In the dynamic world of business, procurement and finance departments play a pivotal role in ensuring organizational success. A critical aspect of their work revolves around the purchase order process, which involves the creation and management of purchase order forms.
In this blog, we will provide an in-depth understanding of what a purchase order is and how to create one.
What Is a Purchase Order?
A purchase order, commonly referred to as a PO, is a legal document that serves as a formal request from a buyer to a supplier or vendor for the purchase of goods or services. This document is initiated by the buyer before any goods or services are shipped, and it acts as a go-ahead for the seller to fulfill the requested transaction.
A purchase order generally outlines the type and quantity of items being purchased, the total costs, and expected delivery dates or time frames. For internal control, purchase orders are numerically managed using a sequential PO number on each form. Additionally, it includes the designated delivery locations, which can be particularly important for transactions involving multiple sites.
Why Do You Need a Purchase Order?
A purchase order simplifies the communication between the buyer and seller by providing the specifics of the purchase. Thus minimizing the chances of misunderstandings or disputes arising from the agreed-upon terms. While purchase orders are legally binding documents, their primary purpose is to improve approval processes, cost management, and internal control over purchases.
Purchase orders promote accountability, thus reducing the risk of financial or operational mishaps. They serve as a useful reference for audits, vendor reconciliation, and maintaining healthy relationships between organizations and their suppliers or vendors.
What are the Different Types of Purchase Orders?
Purchase orders (POs) can take various forms to accommodate different business needs and procurement processes. Here’s a brief overview of different types of purchase orders:
Standard Purchase Orders
The most common type of purchase order used in procurement. It outlines the specific products or services to be purchased, along with quantities, prices, and delivery dates.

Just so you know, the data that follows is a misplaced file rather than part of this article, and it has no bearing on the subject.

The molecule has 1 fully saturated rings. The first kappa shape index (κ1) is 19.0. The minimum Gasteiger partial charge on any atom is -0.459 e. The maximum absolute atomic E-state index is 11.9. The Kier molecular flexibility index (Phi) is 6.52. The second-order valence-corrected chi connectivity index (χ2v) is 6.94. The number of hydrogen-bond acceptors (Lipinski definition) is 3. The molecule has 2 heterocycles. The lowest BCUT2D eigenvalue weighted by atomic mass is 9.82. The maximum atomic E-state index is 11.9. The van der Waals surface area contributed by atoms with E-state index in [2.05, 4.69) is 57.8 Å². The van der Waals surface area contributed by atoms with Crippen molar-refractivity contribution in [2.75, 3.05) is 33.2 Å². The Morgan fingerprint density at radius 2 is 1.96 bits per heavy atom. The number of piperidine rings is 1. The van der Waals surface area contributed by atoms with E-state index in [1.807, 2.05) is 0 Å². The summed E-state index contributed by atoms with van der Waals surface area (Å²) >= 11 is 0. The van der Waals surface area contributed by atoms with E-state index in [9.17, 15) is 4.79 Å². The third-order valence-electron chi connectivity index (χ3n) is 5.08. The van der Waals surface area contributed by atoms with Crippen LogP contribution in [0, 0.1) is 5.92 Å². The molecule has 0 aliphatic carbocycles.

Use Case: Suitable for one-time purchases where the details are well-defined.
Planned Purchase Orders
A tentative commitment to purchase goods or services in the future. It’s more of a long-term planning document and may not include specific details like quantities or delivery dates.
Use Case: Useful for forecasting and planning purposes, especially when the exact details of the purchase are not yet finalized.
Blanket Purchase Orders
A single, predetermined amount is set aside for multiple purchases over a specified time frame. It allows for multiple delivery dates and quantities under a single, overarching agreement.
Use Case: Ideal for situations where there is an ongoing relationship with a supplier, and frequent, smaller purchases are expected.
Contract Purchase Orders
A more formalized and structured type of purchase order which is typically part of a larger contractual agreement. It includes terms and conditions that govern the overall relationship between the buyer and the supplier.
Use Case: Commonly used in long-term relationships where there’s a need for detailed terms, conditions, and specifications.
Each type of purchase order serves a specific purpose and is chosen based on the nature of the procurement, the relationship with the supplier, and the level of detail required at the time of ordering. Organizations may use a combination of these types depending on their business needs and procurement strategies.
How a Purchase Order Works
Purchase orders offer a systematic and organized way for both buyers and sellers to document and track transactions. The following steps outline how a purchase order works, from the initial order placement to the fulfillment of goods or services and payment of the invoice:
1. The Buyer Orders Items from the Sellers and Drafts a Purchase Order
The process begins when the buyer decides to order items from a seller. The buyer creates a purchase order containing all necessary details, including products or services, quantities, prices, delivery dates, and payment terms.
2. The Buyer Sends the Purchase Order for an Internal Approval
Before sending the purchase order to the seller, the buyer shares the purchase order with relevant internal team members, such as managers, department heads, or accounting team members.
Make sure to use a consistent purchase order template with custom fields for each order to make the approval process easier.
Team members can collaborate on the purchase order, such as by adding comments, providing feedback, editing the template, and ensuring all concerns or suggestions are addressed.
This collaborative approach promotes clear communication within the organization to maintain transparency.
3. The Buyer Sends the Approved Purchase Order to the Seller
When sending a purchase order, set a clear deadline for both parties to manage schedules and ensure timely deliveries. Use this time to address questions or requests from either side. If the seller can’t fulfill the order, the buyer has enough time to find another vendor to prevent delays.